Phytophthora infestans, the causal agent of potato late blight, causes millions of pounds of losses worldwide each year. Within the UK P. infestans populations there has been a dramatic increase in the proportion of the A2 mating type due to genotype 13_A2 and concerns have been raised about whether this population change affects the reliability of the UK late blight forecasting system. The Smith Period is commonly used in the UK to predict blight risk on the basis of two criteria; on two consecutive days the minimum temperature must be 10°C or above and the relative humidity must be 90% or above for 11 hours on each of the days. The objective of this thesis is to examine the
aggressiveness, competitiveness and response of contemporary UK genotypes to
temperature and humidity. This was to understand more about what has driven the success of the 13_A2 lineage and how the population changes may have affected the validity of blight predictions based on the Smith Period. The laboratory studies did not provide conclusive evidence to explain the UK dominance of genotype 13_A2 as there were few consistent differences in aggressiveness or environmental response observed between genotypes. However, 13_A2 outcompeted other genotypes in the field trial showing that aggressiveness is best determined over multiple life cycles. The biological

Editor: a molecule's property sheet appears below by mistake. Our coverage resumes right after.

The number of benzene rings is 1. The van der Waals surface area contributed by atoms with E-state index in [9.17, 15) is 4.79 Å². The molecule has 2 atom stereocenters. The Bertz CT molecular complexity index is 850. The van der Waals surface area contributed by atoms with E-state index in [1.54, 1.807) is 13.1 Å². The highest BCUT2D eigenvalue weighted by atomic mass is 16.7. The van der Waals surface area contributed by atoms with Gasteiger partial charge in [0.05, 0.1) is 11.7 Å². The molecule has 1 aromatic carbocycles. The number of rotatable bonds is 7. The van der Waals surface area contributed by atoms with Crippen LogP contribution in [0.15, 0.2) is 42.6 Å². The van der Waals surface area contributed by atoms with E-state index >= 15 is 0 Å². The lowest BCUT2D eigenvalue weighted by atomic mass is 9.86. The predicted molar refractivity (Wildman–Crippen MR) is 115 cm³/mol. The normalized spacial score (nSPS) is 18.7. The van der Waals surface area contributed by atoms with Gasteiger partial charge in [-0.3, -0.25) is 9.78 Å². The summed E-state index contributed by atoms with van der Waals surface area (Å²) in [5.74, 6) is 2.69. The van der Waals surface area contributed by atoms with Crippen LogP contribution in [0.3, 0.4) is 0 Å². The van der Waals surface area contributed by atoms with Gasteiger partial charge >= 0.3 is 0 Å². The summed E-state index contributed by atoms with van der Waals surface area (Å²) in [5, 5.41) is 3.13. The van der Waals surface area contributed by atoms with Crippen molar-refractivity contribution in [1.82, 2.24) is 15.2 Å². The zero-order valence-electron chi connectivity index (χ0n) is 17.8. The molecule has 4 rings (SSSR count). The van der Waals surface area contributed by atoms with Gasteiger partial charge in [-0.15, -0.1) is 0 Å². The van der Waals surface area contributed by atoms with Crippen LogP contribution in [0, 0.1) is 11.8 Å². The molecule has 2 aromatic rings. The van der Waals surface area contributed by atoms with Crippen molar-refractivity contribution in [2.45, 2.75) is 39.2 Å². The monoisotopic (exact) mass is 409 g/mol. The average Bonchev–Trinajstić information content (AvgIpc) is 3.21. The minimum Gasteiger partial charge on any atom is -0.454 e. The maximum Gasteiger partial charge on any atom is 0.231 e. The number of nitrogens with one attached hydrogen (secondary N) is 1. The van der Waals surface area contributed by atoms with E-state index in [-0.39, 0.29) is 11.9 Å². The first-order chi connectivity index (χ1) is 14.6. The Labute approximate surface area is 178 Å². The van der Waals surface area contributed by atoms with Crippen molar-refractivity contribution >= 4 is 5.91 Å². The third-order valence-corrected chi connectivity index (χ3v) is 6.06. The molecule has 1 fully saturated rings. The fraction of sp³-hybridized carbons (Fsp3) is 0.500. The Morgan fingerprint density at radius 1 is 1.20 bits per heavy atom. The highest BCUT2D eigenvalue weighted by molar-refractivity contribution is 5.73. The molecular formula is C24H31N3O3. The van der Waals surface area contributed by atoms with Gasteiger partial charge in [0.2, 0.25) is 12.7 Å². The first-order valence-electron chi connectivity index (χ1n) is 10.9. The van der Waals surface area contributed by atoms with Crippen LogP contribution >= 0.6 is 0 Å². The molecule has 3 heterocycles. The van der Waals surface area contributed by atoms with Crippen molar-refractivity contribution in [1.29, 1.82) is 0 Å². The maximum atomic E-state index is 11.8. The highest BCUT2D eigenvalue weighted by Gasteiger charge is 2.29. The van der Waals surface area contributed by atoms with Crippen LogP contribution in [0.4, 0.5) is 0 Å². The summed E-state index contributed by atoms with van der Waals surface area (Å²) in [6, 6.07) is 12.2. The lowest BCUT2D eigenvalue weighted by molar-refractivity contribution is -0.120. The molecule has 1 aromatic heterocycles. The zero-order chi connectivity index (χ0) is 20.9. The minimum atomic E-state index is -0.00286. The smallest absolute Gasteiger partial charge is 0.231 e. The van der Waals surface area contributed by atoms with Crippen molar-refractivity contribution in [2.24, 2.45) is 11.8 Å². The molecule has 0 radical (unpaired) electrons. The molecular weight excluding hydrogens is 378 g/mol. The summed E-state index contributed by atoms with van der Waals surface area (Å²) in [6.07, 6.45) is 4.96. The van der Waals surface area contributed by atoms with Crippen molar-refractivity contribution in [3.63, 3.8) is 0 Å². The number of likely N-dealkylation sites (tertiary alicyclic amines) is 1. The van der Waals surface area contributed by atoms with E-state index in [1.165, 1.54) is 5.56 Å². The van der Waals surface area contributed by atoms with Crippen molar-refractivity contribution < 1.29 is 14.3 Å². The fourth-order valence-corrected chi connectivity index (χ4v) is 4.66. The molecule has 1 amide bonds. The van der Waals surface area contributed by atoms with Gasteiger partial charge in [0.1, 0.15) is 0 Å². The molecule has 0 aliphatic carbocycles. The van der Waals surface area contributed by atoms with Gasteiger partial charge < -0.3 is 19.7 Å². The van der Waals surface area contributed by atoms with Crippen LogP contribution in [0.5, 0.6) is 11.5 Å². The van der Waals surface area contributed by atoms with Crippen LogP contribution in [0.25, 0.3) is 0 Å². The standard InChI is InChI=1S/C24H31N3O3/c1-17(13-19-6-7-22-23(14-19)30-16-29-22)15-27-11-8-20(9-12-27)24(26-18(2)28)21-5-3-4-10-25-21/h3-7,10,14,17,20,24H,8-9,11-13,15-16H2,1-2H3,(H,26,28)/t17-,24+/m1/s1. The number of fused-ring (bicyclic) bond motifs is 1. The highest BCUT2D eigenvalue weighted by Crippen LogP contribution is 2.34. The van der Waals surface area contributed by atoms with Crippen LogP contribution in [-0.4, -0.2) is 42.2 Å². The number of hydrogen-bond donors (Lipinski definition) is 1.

parameters tested showed that infection was seen at 6°C for 10 of the 11 contemporary UK genotypes tested. In whole plant tests, some infection was recorded after as little as 2 hours exposure to high humidity and after 6 hours exposure more than 10% foliar blight was seen. The Smith Period criteria thus need to be revaluated using up to date biological parameters of contemporary P. infestans populations to provide accurate prediction of potato late blight risk for growers.
|Date of Award||2012|
|Supervisor||Paul Birch (Supervisor), David Cooke (Supervisor) & Alison Lees (Supervisor)|
Student thesis: Doctoral Thesis › Doctor of Philosophy